Divorce for Scottish Widows?
With a company as sprawling as Lloyds Banking Group, there are any number of options for the full review being carried out by the new chief executive.
Antonio Horta-Osorio has already got 600 branches on the market, as required by the European Commission in exchange for approval for the massive wad of state aid that was the bailout.
Nearly a third of them are Lloyds TSB Scotland, and one of his first announcements after moving across from Santander was to acclerate that sale process.
The Independent Commission on Banking has vaguely warned in its interim report that that 600-branch sell-off should be "substantially enhanced", as a means of boosting the amount of competition in Britain's retail banking market, nearly a third of which is in Lloyds' hands.
No-one can say quite what that means, and when it might be required.
The bank is facing requirements for higher capital buffers.
And add to that the UK Government wondering when and how it might sell its 43% stake, to which end it would rather like Lloyds' stock price to rise comfortably above its paper profit threshold.
That's a long way off, at 123 pence, while the bank closed last week below 60 pence.
That's just the political and regulatory environment, before the new team at the top of Lloyds get to grips with the market conditions it's facing, and its strategic direction.
This, after all, is a company still working through voluminous amounts of integration of Lloyds TSB with Halifax Bank of Scotland.
And there are those who reckon it's still got some way to go before the full value from the integration of Lloyds Bank with TSB and Halifax with Bank of Scotland are realised.
It doesn't have much chance of being allowed to grow its share of Britain's retail market.
It doesn't seem well placed to get any more international, while it remains chastened and under the eye of the government, which owns 41%.
So what does it do? According to one report today, it sells Edinburgh-based Scottish Widows for more than £5bn.
Why would it do this? That's not quite so clear from the press report, and Lloyds Banking Group isn't commenting.
It's not apparent that Scottish Widows is under-performing. Indeed, it's contributing rather handsomely to Lloyds' profits.
A big mouthful
It would be a significant retreat from the model Lloyds and others have developed of offering (and sometimes hard-selling) a full range of retail services - including, in the case of Scottish Widows, life assurance, pensions and investments.
The merger of Lloyds TSB and HBOS has already seen off the former HBOS asset management division, Insight Investments, with a part of it sold and the rest integrated into the rest into Scottish Widows Investment Partnership.
That's the operation that handles Scottish Widows assets, but which is run separately from insurance as part of the wealth division.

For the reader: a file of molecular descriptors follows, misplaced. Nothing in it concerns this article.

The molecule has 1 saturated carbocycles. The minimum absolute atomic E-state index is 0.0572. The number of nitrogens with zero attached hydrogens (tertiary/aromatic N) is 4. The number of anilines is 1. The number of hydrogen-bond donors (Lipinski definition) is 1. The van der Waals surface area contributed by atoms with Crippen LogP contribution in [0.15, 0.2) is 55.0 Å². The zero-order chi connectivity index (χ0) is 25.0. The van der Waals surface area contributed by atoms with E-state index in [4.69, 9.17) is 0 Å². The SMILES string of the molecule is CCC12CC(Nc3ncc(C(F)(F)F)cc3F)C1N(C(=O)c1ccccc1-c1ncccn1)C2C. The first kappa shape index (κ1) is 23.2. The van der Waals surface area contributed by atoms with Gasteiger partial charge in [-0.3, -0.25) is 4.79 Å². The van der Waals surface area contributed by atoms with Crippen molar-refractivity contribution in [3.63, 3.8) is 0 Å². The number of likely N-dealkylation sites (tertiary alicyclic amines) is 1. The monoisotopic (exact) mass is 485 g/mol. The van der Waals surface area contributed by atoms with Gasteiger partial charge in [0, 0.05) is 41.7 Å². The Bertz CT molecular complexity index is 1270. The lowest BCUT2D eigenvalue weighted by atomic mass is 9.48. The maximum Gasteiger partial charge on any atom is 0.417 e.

It's in that division you'll find another HBOS legacy, St James's Place wealth management, which is also being named as a possible billion-pound sell by Horta-Osorio.
The other part of the equation, of course, is figuring out where the buyer is and what money is available.
Clive Cowdery's Resolution is being named as the insurance industry aggregator most likely to bite, as it's been swallowing up bits of the industry that become available.
Scottish Widows would be a big mouthful.
But it's worth remembering that Royal Bank of Scotland is also out there in the market-place, selling off its insurance division.
With a lack of buyers evident, that looks most likely to be floated.
And any attempt by Lloyds to put its own insurance business into the market is likely to depress prices for both big banks.
A bit boring
So how will Antonio Horta-Osorio make his mark, with the strategic review we're told he'll deliver in June?
With a splash? Selling off businesses, and shedding market share - some of that in response to political pressure/requirements - while focussing the bank much more narrowly?
Or getting his head down with the continued business of integration, focussing on customer service, and getting the share price up to keep his dominant shareholder happy?
Only once that government stake has been sold will he be truly free to review and to set out a strategy of his own making.
Anyway, wasn't this supposed to be the time for banking to become a bit boring again?
Update: I stand corrected, which is the only time I've ever had reason to be grateful to a fruitmachine.
The break even point for the UK Government is lower than I stated. It originally stood at 122.6 pence, after the first tranche of bail-out capital. But under the terms of the Asset Protection Scheme and after the rights issue announced in November 2009, in which the UK Government took its 43% share, the average price at which the taxpayer had invested in Lloyds Banking Group fell to 63 pence.
The investment's still underwater, but in need of a snorkel rather than scuba gear.